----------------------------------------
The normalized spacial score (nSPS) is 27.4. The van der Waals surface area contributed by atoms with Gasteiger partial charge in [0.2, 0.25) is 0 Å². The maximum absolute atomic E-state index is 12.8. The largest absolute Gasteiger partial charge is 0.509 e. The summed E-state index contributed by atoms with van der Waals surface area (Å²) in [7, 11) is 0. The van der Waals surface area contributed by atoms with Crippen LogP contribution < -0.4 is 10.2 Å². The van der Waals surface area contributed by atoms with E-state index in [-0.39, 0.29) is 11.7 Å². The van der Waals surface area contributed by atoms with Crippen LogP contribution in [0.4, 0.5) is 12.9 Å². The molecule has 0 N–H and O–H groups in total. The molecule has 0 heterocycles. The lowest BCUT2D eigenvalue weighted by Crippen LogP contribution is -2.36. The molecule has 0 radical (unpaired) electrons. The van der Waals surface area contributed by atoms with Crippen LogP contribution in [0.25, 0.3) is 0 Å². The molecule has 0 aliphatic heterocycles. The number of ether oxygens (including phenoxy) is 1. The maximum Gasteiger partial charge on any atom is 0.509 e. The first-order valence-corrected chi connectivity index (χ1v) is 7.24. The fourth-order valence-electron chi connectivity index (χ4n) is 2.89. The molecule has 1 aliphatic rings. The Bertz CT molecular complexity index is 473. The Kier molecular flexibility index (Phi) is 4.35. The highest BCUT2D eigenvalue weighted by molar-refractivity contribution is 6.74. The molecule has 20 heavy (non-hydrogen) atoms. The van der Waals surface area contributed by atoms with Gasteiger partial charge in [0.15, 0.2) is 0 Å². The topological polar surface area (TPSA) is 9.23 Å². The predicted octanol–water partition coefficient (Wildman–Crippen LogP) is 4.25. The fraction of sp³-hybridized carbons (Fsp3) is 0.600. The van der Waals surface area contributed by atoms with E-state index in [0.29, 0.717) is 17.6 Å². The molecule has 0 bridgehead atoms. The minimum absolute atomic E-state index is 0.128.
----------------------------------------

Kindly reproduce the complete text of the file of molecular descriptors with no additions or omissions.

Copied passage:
The normalized spacial score (nSPS) is 27.4. The van der Waals surface area contributed by atoms with Gasteiger partial charge in [0.2, 0.25) is 0 Å². The maximum absolute atomic E-state index is 12.8. The largest absolute Gasteiger partial charge is 0.509 e. The summed E-state index contributed by atoms with van der Waals surface area (Å²) in [7, 11) is 0. The van der Waals surface area contributed by atoms with Crippen LogP contribution < -0.4 is 10.2 Å². The van der Waals surface area contributed by atoms with E-state index in [-0.39, 0.29) is 11.7 Å². The van der Waals surface area contributed by atoms with Crippen LogP contribution in [0.4, 0.5) is 12.9 Å². The molecule has 0 N–H and O–H groups in total. The molecule has 0 heterocycles. The lowest BCUT2D eigenvalue weighted by Crippen LogP contribution is -2.36. The molecule has 0 radical (unpaired) electrons. The van der Waals surface area contributed by atoms with Crippen LogP contribution in [0.25, 0.3) is 0 Å². The molecule has 0 aliphatic heterocycles. The number of ether oxygens (including phenoxy) is 1. The maximum Gasteiger partial charge on any atom is 0.509 e. The first-order valence-corrected chi connectivity index (χ1v) is 7.24. The fourth-order valence-electron chi connectivity index (χ4n) is 2.89. The molecule has 1 aliphatic rings. The Bertz CT molecular complexity index is 473. The Kier molecular flexibility index (Phi) is 4.35. The highest BCUT2D eigenvalue weighted by molar-refractivity contribution is 6.74. The molecule has 20 heavy (non-hydrogen) atoms. The van der Waals surface area contributed by atoms with Gasteiger partial charge in [0.15, 0.2) is 0 Å². The topological polar surface area (TPSA) is 9.23 Å². The predicted octanol–water partition coefficient (Wildman–Crippen LogP) is 4.25. The fraction of sp³-hybridized carbons (Fsp3) is 0.600. The van der Waals surface area contributed by atoms with E-state index in [0.29, 0.717) is 17.6 Å². The molecule has 0 bridgehead atoms. The minimum absolute atomic E-state index is 0.128.